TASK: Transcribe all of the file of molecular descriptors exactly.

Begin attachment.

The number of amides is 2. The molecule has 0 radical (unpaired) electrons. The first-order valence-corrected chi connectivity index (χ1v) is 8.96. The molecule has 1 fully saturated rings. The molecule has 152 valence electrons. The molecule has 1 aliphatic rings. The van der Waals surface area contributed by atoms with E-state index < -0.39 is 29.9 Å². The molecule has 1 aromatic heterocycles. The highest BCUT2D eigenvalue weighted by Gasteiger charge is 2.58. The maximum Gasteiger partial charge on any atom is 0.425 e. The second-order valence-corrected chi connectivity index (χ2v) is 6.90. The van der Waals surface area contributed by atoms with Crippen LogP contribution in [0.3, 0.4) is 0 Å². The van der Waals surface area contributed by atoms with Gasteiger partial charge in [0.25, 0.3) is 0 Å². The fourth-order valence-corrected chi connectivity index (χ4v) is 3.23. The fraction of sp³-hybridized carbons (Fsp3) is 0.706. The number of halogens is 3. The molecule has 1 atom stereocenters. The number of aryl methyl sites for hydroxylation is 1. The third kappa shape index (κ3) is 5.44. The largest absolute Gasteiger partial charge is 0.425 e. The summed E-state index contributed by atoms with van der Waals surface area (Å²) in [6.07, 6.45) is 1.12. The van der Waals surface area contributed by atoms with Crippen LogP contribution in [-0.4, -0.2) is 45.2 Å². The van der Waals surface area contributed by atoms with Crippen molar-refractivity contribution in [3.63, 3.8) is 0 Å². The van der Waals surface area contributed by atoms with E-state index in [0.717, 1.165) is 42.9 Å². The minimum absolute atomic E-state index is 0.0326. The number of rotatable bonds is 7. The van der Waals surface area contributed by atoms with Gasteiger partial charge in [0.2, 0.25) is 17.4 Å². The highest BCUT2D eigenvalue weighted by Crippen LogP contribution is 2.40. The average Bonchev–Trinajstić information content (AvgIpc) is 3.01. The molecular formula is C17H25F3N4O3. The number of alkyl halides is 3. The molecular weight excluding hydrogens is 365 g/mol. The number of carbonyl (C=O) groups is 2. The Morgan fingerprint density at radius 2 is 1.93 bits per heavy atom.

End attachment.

The number of amides is 2. The molecule has 0 radical (unpaired) electrons. The first-order valence-corrected chi connectivity index (χ1v) is 8.96. The molecule has 1 fully saturated rings. The molecule has 152 valence electrons. The molecule has 1 aliphatic rings. The van der Waals surface area contributed by atoms with E-state index < -0.39 is 29.9 Å². The molecule has 1 aromatic heterocycles. The highest BCUT2D eigenvalue weighted by Gasteiger charge is 2.58. The maximum Gasteiger partial charge on any atom is 0.425 e. The second-order valence-corrected chi connectivity index (χ2v) is 6.90. The van der Waals surface area contributed by atoms with Crippen LogP contribution in [0.3, 0.4) is 0 Å². The van der Waals surface area contributed by atoms with Gasteiger partial charge in [0.25, 0.3) is 0 Å². The fourth-order valence-corrected chi connectivity index (χ4v) is 3.23. The fraction of sp³-hybridized carbons (Fsp3) is 0.706. The number of halogens is 3. The molecule has 1 atom stereocenters. The number of aryl methyl sites for hydroxylation is 1. The third kappa shape index (κ3) is 5.44. The largest absolute Gasteiger partial charge is 0.425 e. The summed E-state index contributed by atoms with van der Waals surface area (Å²) in [6.07, 6.45) is 1.12. The van der Waals surface area contributed by atoms with Crippen LogP contribution in [-0.4, -0.2) is 45.2 Å². The van der Waals surface area contributed by atoms with Crippen molar-refractivity contribution in [3.63, 3.8) is 0 Å². The van der Waals surface area contributed by atoms with E-state index in [0.717, 1.165) is 42.9 Å². The minimum absolute atomic E-state index is 0.0326. The number of rotatable bonds is 7. The van der Waals surface area contributed by atoms with Gasteiger partial charge in [0.2, 0.25) is 17.4 Å². The highest BCUT2D eigenvalue weighted by Crippen LogP contribution is 2.40. The average Bonchev–Trinajstić information content (AvgIpc) is 3.01. The molecular formula is C17H25F3N4O3. The number of alkyl halides is 3. The molecular weight excluding hydrogens is 365 g/mol. The number of carbonyl (C=O) groups is 2. The Morgan fingerprint density at radius 2 is 1.93 bits per heavy atom.